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Winning the Big One

Greg Merson conquers final table for World Series of Poker Main Event title

by Sean Chaffin

 

ESPN’s cameras were poised and ready to capture an exciting final table in the 2012 World Series of Poker (WSOP) Main Event in late October as the remaining three players settled in to battle it out on live television for the $8.5 million top prize and a gold championship bracelet valued at $150,000.  When play began on Oct. 30 shortly before at 6 p.m. at the Rio All Suites Hotel and Casino in Las Vegas, who would have guessed that 11 hours later the same three players would still be at that table?

This year’s Main Event played host to an epic final table.  The large and raucous crowd at the Penn and Teller Theater witnessed an almost 12-hour battle that finally came to an end when 24-year-old poker pro Greg Merson’s Kc Qs held up against Jesse Sylvia’s Qh 10h.  Merson’s accomplishment is the biggest in the poker world.  He had to overcome a field of 6,598 players who plunked down $10,000 each for their shot to win poker’s premier event en route to the title.

An added bonus for Merson is that his victory assured him a WSOP Player of the Year title.  The honor would have gone to “Poker Brat” Phil Hellmuth if Merson finished in any other place except as champion.  Merson had a huge WSOP even before the Main Event.  He earned a bracelet in the $10,000 No Limit Hold’em Six-Handed Championship and brought home a cool $1.1 million for his victory in that event.

“I’ve played a lot of long cash games in my career which helps you prepare for something like this.  But this whole stage is something you can’t ever really prepare for,” Merson said shortly after winning the tournament and tearfully placing his gold bracelet on the wrist of his mother.  “I couldn’t feel better for everyone who I’m sharing this victory with.”

THEN THERE WERE THREE

     The final nine players returned to action in Las Vegas on Oct. 29.  The near-live coverage by ESPN has added an even more dynamic element to the annual poker spectacle and as play resumed under the bright lights, the biggest mover at the table was 21-year-old Jake Balsiger.  He came to the final table in seventh place, but managed to control his chips and move into the final three the following day.  Balsiger battled gallantly throughout the final three-handed action, even taking the chip lead at one point.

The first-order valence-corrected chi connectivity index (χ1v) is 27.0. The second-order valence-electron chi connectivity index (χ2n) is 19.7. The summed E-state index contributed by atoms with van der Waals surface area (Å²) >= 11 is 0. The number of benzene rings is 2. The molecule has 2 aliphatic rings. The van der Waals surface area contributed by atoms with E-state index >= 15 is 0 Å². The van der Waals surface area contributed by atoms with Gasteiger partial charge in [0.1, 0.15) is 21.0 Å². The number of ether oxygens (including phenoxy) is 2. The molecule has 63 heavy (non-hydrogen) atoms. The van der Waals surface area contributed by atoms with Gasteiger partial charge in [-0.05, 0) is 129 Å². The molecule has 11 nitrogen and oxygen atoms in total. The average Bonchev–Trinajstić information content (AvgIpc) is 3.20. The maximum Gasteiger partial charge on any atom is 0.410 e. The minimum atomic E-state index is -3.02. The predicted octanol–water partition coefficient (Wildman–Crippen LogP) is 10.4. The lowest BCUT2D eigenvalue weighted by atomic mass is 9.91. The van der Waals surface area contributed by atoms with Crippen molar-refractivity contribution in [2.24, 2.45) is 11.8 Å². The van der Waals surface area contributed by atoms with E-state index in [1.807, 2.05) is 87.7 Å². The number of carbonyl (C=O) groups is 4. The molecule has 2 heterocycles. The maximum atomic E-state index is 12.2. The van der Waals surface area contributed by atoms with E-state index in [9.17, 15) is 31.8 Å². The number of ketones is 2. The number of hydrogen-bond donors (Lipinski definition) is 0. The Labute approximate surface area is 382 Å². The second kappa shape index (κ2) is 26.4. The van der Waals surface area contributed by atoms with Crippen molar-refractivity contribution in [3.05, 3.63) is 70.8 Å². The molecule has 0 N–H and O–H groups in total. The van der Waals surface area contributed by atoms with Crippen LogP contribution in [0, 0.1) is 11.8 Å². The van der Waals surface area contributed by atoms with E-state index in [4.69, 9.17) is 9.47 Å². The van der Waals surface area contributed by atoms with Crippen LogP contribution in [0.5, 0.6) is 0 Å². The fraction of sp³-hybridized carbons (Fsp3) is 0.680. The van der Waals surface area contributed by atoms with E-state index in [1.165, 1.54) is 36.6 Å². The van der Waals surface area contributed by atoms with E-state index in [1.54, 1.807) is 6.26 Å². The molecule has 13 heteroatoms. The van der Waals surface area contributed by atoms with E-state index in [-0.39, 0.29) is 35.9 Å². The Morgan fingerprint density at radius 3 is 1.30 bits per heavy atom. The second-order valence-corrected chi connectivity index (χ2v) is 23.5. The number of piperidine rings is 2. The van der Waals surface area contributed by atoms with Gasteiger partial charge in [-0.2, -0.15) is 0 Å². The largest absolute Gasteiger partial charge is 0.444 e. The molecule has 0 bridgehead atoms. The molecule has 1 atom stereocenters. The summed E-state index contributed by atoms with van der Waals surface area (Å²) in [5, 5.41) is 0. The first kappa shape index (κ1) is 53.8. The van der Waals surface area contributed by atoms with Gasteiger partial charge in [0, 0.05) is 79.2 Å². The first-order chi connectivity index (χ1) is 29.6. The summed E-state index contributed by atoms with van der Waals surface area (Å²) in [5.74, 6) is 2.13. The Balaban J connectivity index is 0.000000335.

Balsiger, a political science student at Arizona State University, would have become the youngest Main Event champion in history had he emerged victorious.  As it turned out, he would have to be satisfied with a third-place finish and $3,799,079.  Facing a table full of experienced players, Balsiger adjusted his game and made some great plays.

“Really, all I hoped to do was make it to fifth place,” Balsiger said at the WSOP news conference.  “I’m freerolling this.  I came here feeling like I had already won.”

The chip leader entering the final table, 26-year-old Jesse Sylvia played fantastic poker throughout and battled back and forth with Merson for the chip lead after surrendering it.  Sylvia, a native of Martha’s Vineyard, MA, found himself at a 2-to-1 disadvantage in chips when heads-up play began after 11 grueling hours of three-handed play.

About 30 minutes into heads-up play, Merson was crowned the champ and Sylvia took home almost $5.3 million for his second place finish.  With a few diehard fans still cheering on the players, the final hand was played about 5:45 a.m. local time (PST).  From nine players to champion, the entire final table lasted 18 hours.

ROAD TO THE TITLE

The road to poker stardom has been an interesting one for Merson.  A native of Laurel, MD, Merson is a self-admitted former drug abuser who has been through rehab twice and now credits yoga with keeping him balanced and down to earth.  He spoke of his past battles with drugs and alcohol addiction and recovery after his victory.  He hopes his own story will inspire others.